A virus that cause respiratory illnesses and stomach upsets in children could help in the fight against primary liver cancer, according to a study. Reovirus stimulates the body’s own immune system to kill off the cancerous cells and is also able to kill off the hepatitis C virus – a common cause of primary liver cancer – at the same time, the researchers at the University of Leeds discovered.
These early stage findings are important because primary liver cancer is the third highest cause of cancer deaths worldwide and, if surgery is not an option, the prognosis is poor. Study co-leader Dr Stephen Griffin, Associate Professor of Viral Oncology at the University of Leeds, said: “Ultimately we hope that by simultaneously treating the tumor, and the hepatitis virus that is driving the growth of the tumor, we may provide a more effective therapy and improve the outcomes for patients.
“Current treatments for liver cancer that can’t be removed by surgery are mainly palliative with chemotherapy only tending to prolong life, rather than cure and it can have significant side effects.” The University of Leeds team found that Reovirus was successful in treating both liver cancer cells grown in the laboratory and those taken directly from patients undergoing surgery.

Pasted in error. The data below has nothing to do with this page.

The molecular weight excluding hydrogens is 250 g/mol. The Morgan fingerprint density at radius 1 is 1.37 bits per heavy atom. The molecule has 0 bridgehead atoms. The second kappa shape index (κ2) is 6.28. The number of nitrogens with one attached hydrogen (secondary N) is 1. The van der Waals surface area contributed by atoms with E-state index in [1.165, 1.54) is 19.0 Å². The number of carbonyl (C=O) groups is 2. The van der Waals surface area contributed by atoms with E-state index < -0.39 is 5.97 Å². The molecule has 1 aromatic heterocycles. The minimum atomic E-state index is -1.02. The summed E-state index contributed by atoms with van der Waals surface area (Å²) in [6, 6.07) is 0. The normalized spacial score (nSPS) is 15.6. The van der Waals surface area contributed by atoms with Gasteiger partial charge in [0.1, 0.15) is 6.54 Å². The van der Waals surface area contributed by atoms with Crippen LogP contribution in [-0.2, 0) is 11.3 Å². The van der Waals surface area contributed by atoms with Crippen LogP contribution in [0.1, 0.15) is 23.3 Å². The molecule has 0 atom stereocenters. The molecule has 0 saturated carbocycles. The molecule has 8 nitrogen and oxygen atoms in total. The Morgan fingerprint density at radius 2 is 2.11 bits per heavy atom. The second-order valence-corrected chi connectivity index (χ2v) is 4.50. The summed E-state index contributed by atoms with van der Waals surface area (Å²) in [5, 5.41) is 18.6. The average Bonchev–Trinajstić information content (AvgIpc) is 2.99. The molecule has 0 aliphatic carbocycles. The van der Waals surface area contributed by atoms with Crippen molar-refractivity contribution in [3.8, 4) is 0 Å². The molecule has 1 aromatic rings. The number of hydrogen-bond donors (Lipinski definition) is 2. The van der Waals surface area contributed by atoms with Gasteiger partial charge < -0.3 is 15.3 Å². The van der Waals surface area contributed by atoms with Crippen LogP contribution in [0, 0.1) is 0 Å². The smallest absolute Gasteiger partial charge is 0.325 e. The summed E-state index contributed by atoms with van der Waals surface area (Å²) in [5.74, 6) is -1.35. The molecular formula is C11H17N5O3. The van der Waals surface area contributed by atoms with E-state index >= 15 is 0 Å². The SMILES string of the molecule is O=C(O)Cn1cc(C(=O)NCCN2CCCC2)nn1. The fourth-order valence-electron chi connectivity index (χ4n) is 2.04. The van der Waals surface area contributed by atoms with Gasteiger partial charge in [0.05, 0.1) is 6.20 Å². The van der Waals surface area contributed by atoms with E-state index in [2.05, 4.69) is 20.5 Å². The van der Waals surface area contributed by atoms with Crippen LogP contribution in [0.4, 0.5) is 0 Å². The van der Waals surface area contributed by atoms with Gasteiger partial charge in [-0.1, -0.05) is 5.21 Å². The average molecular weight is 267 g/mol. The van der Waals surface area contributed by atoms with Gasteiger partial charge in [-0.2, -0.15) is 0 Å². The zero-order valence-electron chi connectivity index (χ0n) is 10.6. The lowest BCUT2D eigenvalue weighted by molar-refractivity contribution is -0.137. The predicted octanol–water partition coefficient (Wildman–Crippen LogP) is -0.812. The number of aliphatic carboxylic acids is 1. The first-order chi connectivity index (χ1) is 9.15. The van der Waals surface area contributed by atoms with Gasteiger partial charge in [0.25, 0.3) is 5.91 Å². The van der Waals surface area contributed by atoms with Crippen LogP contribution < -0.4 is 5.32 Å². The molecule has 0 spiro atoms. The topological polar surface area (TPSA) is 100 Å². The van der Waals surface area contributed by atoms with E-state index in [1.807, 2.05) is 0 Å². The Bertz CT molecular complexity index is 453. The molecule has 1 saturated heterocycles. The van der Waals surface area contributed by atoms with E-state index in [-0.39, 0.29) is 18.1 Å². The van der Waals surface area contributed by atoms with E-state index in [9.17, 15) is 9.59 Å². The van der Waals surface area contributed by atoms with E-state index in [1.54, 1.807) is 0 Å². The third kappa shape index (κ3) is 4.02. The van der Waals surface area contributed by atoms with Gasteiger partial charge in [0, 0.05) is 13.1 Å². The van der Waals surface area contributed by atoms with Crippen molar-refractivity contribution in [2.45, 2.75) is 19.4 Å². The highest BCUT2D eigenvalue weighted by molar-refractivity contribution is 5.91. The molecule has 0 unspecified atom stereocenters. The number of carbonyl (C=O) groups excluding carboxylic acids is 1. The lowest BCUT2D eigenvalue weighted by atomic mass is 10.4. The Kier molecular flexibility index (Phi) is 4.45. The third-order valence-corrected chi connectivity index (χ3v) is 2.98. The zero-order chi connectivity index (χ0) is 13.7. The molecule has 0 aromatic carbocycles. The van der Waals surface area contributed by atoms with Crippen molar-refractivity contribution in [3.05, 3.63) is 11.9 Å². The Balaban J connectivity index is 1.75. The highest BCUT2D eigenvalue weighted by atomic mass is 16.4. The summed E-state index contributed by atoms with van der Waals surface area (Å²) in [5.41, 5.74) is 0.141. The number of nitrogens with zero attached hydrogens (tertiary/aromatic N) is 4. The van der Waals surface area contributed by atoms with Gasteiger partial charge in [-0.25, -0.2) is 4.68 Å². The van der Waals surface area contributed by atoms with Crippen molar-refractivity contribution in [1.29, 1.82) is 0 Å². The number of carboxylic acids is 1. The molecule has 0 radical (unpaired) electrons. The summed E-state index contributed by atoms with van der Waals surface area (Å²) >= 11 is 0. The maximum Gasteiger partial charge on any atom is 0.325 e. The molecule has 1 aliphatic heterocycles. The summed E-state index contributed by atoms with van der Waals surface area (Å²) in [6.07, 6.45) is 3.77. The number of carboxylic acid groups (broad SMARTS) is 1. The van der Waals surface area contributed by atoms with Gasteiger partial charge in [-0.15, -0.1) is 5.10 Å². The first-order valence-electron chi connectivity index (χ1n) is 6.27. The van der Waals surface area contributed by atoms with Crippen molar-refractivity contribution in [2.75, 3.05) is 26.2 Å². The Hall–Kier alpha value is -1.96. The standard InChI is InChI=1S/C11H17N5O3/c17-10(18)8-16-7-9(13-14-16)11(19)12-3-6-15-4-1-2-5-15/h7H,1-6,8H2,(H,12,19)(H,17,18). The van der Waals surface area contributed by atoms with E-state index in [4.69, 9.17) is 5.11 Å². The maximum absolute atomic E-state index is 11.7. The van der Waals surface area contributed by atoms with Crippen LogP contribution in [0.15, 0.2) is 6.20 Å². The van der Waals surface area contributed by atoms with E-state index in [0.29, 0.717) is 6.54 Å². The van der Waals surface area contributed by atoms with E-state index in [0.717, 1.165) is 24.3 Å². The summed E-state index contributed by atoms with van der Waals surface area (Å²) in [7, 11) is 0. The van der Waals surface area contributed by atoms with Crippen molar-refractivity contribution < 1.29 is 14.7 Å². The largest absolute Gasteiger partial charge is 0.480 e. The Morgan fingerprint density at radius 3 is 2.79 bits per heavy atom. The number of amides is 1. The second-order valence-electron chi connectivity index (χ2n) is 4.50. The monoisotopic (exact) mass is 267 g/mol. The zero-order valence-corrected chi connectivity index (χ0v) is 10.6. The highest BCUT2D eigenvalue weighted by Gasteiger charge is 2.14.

When introduced into the body, Reovirus stimulates an immune system factor known as interferon, which in turn causes the activation of a specific white blood cell called a Natural Killer cell. These Natural Killer cells then kill both the tumor, and cells infected with the hepatitis C virus.
Stimulating the immune system to kill cancer cells is known as immunotherapy. It differs from chemotherapy, in which the actual drugs kill the cancer cells. The researchers are now hoping to start the first in-human clinical trials. Study co-leader Professor Alan Melcher, now Professor of Translational Immunotherapy at the Institute of Cancer Research, London, said: “Our study establishes a completely new type of viral immunotherapy for the most common primary liver cancer type, hepatocellular carcinoma, which has a very poor prognosis in its advanced form.